A. Telstra was a classic telecoms incumbent: big, sluggish, majority-owned by government, losing market share at an alarming rate. The Board of Directors brought me in to lead a turnaround; but in fact, it’s much more. We’re undertaking a five year, end-to-end transformation of our entire business including networks and IT infrastructure. As you can imagine, that’s a big job. 100-year-old companies are like 100-year-old houses: The plumbing is old, the wiring isn’t up to today’s standards; everything needs to be changed. We are also transforming the company culture from one demanding “fair returns” to one demanding “competitive returns”—that’s how you attract human capital and partners that want to innovate and invest with you. We’re transforming Telstra from a “telephone company” to a “media comms company”—that means we have traditional as well as new competitors. We are redefining the customer experience and the business model. We are creating value and our results show that it’s working—we are taking market share and growing average revenue per user, margins and profitability. Our results rank at the top or near the top against international peers on the key categories of our business.
Q. What are some of the human capital implications of these changes?
A. It’s something we struggle with! The challenge is attracting diversity in our people. The typical Silicon-Valley attitude is to “trash” legacy workers as being behind the times, and laud the future-looking 20-somethings. But that’s not entirely the truth. You absolutely need people who understand the legacy aspects. You need people who know how to build, operate, and maintain these massive infrastructure systems. So-called “new” services like Google or Yahoo! can’t function if the underlying infrastructure doesn’t work. We need these big infrastructures, which are hugely complex, and the people who can run them, and that's a special skill-set. We need to make a new legacy world, an “IP legacy,” from this old legacy. So you need diversity inside a company – not just one type of person from one sort of background. We also need market-centric and customer-centric people, and that’s another human capital dimension that is not often talked about. What does some bit of technology actually mean to consumers? Are consumers willing to pay for it? We’re in business to make money, after all. If we can’t sell some new thing, no matter how technologically great it is, then it's just an academic discussion. I’ve always been a zealot about needs-based market segmentation. People are always willing to pay for the value-added services that they want and need. Our company needs customer-centric people to oversee that.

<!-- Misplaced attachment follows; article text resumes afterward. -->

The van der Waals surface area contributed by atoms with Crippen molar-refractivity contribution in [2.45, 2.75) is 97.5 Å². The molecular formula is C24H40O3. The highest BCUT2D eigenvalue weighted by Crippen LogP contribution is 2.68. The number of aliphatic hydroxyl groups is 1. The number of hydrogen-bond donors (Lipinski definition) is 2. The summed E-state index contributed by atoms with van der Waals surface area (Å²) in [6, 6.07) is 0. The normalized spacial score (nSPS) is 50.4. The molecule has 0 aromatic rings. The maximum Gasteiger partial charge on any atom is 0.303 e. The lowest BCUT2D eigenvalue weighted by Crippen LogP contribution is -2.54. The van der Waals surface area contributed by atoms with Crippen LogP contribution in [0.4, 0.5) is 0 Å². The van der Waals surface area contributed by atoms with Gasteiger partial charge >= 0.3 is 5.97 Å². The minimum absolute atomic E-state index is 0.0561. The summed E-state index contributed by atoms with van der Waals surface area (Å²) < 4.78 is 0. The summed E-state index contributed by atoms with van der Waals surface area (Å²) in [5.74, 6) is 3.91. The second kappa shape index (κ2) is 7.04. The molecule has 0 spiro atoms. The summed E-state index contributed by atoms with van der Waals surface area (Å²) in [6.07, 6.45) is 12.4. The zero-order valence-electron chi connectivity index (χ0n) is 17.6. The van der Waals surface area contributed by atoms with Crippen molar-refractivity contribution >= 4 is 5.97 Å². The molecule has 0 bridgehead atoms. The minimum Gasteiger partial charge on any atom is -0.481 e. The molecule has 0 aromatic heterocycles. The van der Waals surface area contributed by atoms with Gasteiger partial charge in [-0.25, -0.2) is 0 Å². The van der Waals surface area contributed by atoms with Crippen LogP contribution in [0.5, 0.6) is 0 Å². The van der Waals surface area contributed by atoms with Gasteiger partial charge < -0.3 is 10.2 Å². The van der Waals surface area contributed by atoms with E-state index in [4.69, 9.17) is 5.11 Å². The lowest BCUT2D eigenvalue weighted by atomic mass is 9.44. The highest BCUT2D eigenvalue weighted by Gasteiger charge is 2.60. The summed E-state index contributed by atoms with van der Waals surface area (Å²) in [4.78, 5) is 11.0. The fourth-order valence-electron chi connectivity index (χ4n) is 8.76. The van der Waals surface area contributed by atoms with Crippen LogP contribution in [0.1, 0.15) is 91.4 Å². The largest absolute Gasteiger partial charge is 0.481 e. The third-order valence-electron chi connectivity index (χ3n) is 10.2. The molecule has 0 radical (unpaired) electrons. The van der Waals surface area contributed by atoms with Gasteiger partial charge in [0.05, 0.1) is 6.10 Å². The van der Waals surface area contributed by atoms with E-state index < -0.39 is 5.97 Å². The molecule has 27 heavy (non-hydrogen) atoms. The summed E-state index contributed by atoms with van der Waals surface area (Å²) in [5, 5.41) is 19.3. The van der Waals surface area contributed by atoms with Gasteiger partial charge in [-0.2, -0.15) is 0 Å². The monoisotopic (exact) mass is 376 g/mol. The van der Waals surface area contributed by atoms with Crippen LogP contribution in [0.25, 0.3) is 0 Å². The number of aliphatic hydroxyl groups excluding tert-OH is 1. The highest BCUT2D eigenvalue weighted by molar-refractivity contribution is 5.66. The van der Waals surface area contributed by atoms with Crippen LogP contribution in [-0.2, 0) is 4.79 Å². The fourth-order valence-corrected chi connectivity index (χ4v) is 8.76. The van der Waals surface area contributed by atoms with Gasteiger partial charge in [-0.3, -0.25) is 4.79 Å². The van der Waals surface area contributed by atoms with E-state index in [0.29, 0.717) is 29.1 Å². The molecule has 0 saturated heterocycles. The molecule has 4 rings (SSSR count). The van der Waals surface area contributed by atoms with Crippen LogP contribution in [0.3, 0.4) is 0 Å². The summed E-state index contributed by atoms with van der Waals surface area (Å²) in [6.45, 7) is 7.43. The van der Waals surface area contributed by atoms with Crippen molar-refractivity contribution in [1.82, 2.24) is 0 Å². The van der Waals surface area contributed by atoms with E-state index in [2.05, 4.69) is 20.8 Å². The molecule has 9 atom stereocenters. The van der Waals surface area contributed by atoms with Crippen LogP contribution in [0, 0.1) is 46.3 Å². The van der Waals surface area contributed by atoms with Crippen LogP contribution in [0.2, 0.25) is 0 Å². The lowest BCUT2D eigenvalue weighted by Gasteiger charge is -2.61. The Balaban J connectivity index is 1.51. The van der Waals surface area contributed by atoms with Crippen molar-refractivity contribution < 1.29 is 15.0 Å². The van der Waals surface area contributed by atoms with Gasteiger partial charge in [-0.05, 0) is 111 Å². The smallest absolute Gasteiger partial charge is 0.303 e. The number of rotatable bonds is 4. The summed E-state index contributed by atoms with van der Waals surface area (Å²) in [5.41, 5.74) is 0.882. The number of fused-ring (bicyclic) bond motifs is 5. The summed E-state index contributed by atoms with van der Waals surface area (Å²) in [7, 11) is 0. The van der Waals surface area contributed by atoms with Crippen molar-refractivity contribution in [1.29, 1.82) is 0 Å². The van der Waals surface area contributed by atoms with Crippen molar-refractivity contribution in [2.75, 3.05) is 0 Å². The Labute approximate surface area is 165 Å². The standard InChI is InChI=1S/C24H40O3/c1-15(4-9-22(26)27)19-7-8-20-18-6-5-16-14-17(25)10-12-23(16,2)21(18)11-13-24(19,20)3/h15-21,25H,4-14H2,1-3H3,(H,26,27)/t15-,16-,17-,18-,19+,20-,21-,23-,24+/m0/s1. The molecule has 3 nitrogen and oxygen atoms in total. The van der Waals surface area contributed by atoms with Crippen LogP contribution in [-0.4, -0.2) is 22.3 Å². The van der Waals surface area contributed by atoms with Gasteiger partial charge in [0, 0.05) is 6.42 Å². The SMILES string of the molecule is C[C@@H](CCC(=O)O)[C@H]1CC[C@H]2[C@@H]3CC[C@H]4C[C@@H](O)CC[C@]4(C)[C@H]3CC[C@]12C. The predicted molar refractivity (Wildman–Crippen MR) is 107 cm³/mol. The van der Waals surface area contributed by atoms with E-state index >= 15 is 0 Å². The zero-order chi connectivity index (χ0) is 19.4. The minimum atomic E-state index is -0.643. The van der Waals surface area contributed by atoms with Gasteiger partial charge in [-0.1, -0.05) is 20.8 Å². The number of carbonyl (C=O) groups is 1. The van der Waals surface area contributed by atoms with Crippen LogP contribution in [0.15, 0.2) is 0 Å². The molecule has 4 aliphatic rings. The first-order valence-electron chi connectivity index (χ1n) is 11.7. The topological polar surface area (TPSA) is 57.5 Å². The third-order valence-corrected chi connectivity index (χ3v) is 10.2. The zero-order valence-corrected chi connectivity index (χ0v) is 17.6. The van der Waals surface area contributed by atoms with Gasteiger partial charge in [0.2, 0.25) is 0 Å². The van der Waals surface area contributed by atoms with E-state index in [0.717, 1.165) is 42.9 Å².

Q. What’s on the horizon?
A. The game is changing from who is the cheapest service provider to who brings the most value to the customer. Revenue generation will be more about delivering the best customer experience, and less about what you deliver. Our job is to create a much better customer experience. In summary, diversity of people is always a strength and competitive advantage…leaders need to nurture that concept if they want to win in the marketplace.
Our Digital, Media and Entertainment Practice
The Russell Reynolds Associates’ Digital, Media and Entertainment Practice sits at the intersection of dynamic digital content, which is reshaping the way we work and play, and wireless and broadband networks, which keep us connected seamlessly around the globe. We also have significant experience in helping our clients recruit in the managed services and outsourcing areas. The combination of our experience with service providers as well as infrastructure solution providers (who design, build, and deploy their platforms and networks) allows us to work at the forefront of technologies including IPTV, WiMAX, FTTx, IMS, Ethernet, 3G/4G and VoIP. Finally, our success with assisting media and content providers and aggregators to leverage these powerful new technologies positions us at the heart of the convergence movement as the key human capital solutions provider on a global basis.